The reason nuclear keeps failing is lawsuits and nimby keeps getting in the way- it would not take nearly so long to bring on line if they didn't have to wade through so much red tape with every effort.

    On the oil cap on russia: Yes China will still buy Russian oil, but they'll pay less. Everyone will pay less because a large portion of the money at that table has put their thumb on the scale. Russian Oligarchs will still profit, but less so and now they'll be at China's table with their hat in their hand because their biggest remaining buyers are shrewd negotiators. Personally, I think it's more about that slice of humble pie to the Oligarchs because the only group who can ever get rid of Putin is them.

    • Jeff S Jeff S on Dec 06, 2022

      That would be a good thing if that happened and yes China might pay less for the oil but it would still be more than the EU.

  • Slavuta Slavuta on Dec 06, 2022

    Everybody knows, this is a scam. If Russia agrees to the price cap, all the countries that never produced a drop of oil will suddenly become an oil producer. And sell the $90 per barrel oil. Yes, the one they would buy for $60 from Russia. Russia will never agree to this because this is a back door. Tomorrow they will say, Saudi oil cap - $65, Iran - $55. No way OPEC buys into this.

    • See 1 previous
    • MrIcky MrIcky on Dec 07, 2022

      Russia and OPEC doesn't have to agree to an oil cap for it to push their prices down. In your example, an intermediate country buys the oil and resells it at market. That still means that the Russian price has to go down below market for the intermediary to be at market. Then China and India have a bargaining chip- basically there are 3 big players bidding for Russian oil at auction, 1 of those players (the EU) has tapped at 60. So now the remaining bids over 60 will be soft. Will Russia will still make money on oil but they'll make less. Even 10% less would be billions. Meanwhile other oil producing nations that have been on the outside looking in will be making new contacts and soaking up some outside investment and building market share, which shouldn't exist in a commodity market- but it does- people get comfortable dealing with contacts and knowing what they'll deliver and that's worth a little premium.

  • Teddyc73 As I asked earlier under another article, when did "segment" or "class" become "space"? Does using that term make one feel more sophisticated? If GM's products in other segments...I mean "space" is more profitable then sedans then why shouldn't they discontinue it.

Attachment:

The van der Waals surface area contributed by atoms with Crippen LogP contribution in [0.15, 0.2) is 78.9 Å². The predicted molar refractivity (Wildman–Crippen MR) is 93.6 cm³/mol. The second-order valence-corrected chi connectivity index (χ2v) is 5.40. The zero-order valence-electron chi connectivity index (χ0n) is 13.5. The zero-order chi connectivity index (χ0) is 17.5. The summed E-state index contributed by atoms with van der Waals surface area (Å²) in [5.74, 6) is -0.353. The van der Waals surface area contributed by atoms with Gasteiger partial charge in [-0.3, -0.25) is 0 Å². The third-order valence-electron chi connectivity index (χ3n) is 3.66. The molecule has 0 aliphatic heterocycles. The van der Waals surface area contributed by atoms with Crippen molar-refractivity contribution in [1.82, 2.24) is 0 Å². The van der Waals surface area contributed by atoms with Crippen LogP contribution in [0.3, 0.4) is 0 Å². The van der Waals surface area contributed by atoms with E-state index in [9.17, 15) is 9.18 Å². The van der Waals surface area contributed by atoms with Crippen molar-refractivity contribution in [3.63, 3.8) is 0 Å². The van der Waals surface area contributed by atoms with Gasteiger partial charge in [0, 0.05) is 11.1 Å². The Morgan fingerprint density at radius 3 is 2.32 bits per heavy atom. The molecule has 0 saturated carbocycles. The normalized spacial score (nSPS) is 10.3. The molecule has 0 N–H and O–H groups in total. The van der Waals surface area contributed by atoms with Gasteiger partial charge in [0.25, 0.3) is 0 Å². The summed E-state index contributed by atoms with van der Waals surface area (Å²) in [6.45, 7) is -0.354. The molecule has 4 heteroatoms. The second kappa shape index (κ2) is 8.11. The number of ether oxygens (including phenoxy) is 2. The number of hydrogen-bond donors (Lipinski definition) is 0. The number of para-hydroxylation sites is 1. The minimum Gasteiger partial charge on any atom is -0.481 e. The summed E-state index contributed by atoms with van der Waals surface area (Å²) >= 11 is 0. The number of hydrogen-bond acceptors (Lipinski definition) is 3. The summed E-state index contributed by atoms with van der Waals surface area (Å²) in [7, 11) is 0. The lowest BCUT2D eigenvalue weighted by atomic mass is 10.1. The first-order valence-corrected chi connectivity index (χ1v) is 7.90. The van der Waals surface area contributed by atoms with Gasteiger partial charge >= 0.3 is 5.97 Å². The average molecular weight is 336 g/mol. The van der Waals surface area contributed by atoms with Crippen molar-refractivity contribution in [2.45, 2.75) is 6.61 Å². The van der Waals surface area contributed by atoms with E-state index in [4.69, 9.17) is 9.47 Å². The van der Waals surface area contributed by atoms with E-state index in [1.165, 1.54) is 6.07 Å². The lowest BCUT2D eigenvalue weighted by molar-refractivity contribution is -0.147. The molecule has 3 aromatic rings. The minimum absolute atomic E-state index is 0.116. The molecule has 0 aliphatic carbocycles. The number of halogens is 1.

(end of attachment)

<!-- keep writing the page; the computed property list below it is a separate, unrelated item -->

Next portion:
• Robert Absolutely!!! I hate SUV's , I like the better gas milage and better ride and better handling!! Can't take a SUV 55mph into a highway exit ramp! I can in my Malibu and there's more than enough room for 5 and trunk is plenty big enough for me!
  • Teddyc73 Since when did automakers or car companies become "OEM". Probably about the same time "segment" or "class" became "space". I wish there were more sedans. I would like an American sedan. However, as others have stated, if they don't sell in large enough quantities to be profitable the automakers...I mean, "OEMs" aren't going to build them. It's simple business.
  • Varezhka I have still yet to see a Malibu on the road that didn't have a rental sticker. So yeah, GM probably lost money on every one they sold but kept it to boost their CAFE numbers.I'm personally happy that I no longer have to dread being "upgraded" to a Maxima or a Malibu anymore. And thankfully Altima is also on its way out.
  • Tassos Under incompetent, affirmative action hire Mary Barra, GM has been shooting itself in the foot on a daily basis.Whether the Malibu cancellation has been one of these shootings is NOT obvious at all.GM should be run as a PROFITABLE BUSINESS and NOT as an outfit that satisfies everybody and his mother in law's pet preferences.IF the Malibu was UNPROFITABLE, it SHOULD be canceled.More generally, if its SEGMENT is Unprofitable, and HALF the makers cancel their midsize sedans, not only will it lead to the SURVIVAL OF THE FITTEST ones, but the survivors will obviously be more profitable if the LOSERS were kept being produced and the SMALL PIE of midsize sedans would yield slim pickings for every participant.SO NO, I APPROVE of the demise of the unprofitable Malibu, and hope Nissan does the same to the Altima, Hyundai with the SOnata, Mazda with the Mazda 6, and as many others as it takes to make the REMAINING players, like the Excellent, sporty Accord and the Bulletproof Reliable, cheap to maintain CAMRY, more profitable and affordable.